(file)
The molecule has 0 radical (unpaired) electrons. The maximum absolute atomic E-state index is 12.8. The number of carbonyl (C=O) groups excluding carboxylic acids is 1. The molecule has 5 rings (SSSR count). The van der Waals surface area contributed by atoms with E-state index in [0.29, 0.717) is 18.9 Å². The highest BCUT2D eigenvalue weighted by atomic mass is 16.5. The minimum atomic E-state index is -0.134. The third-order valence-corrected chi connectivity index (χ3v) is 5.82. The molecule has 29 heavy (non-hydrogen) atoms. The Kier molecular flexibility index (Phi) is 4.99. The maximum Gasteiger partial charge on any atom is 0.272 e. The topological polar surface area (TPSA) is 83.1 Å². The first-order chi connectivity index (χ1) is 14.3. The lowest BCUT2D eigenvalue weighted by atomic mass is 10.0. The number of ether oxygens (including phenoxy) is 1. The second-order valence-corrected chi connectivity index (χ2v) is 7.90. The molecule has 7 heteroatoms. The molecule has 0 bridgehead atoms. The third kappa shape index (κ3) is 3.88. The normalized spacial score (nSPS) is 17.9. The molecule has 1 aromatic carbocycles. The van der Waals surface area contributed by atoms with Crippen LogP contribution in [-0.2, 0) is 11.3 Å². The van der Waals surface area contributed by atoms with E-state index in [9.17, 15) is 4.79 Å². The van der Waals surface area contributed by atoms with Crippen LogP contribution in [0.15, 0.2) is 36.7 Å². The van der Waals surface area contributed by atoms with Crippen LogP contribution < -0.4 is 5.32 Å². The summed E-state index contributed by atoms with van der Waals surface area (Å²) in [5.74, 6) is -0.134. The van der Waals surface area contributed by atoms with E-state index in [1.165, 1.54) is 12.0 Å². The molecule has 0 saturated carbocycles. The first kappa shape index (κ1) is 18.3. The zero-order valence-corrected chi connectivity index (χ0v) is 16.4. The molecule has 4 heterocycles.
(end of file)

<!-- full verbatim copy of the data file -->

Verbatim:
The molecule has 0 radical (unpaired) electrons. The maximum absolute atomic E-state index is 12.8. The number of carbonyl (C=O) groups excluding carboxylic acids is 1. The molecule has 5 rings (SSSR count). The van der Waals surface area contributed by atoms with E-state index in [0.29, 0.717) is 18.9 Å². The highest BCUT2D eigenvalue weighted by atomic mass is 16.5. The minimum atomic E-state index is -0.134. The third-order valence-corrected chi connectivity index (χ3v) is 5.82. The molecule has 29 heavy (non-hydrogen) atoms. The Kier molecular flexibility index (Phi) is 4.99. The maximum Gasteiger partial charge on any atom is 0.272 e. The topological polar surface area (TPSA) is 83.1 Å². The first-order chi connectivity index (χ1) is 14.3. The lowest BCUT2D eigenvalue weighted by atomic mass is 10.0. The number of ether oxygens (including phenoxy) is 1. The second-order valence-corrected chi connectivity index (χ2v) is 7.90. The molecule has 7 heteroatoms. The molecule has 0 bridgehead atoms. The third kappa shape index (κ3) is 3.88. The normalized spacial score (nSPS) is 17.9. The molecule has 1 aromatic carbocycles. The van der Waals surface area contributed by atoms with Crippen LogP contribution in [-0.2, 0) is 11.3 Å². The van der Waals surface area contributed by atoms with E-state index in [9.17, 15) is 4.79 Å². The van der Waals surface area contributed by atoms with Crippen LogP contribution in [0.15, 0.2) is 36.7 Å². The van der Waals surface area contributed by atoms with Crippen LogP contribution < -0.4 is 5.32 Å². The summed E-state index contributed by atoms with van der Waals surface area (Å²) in [5.74, 6) is -0.134. The van der Waals surface area contributed by atoms with E-state index in [1.165, 1.54) is 12.0 Å². The molecule has 0 saturated carbocycles. The first kappa shape index (κ1) is 18.3. The zero-order valence-corrected chi connectivity index (χ0v) is 16.4. The molecule has 4 heterocycles.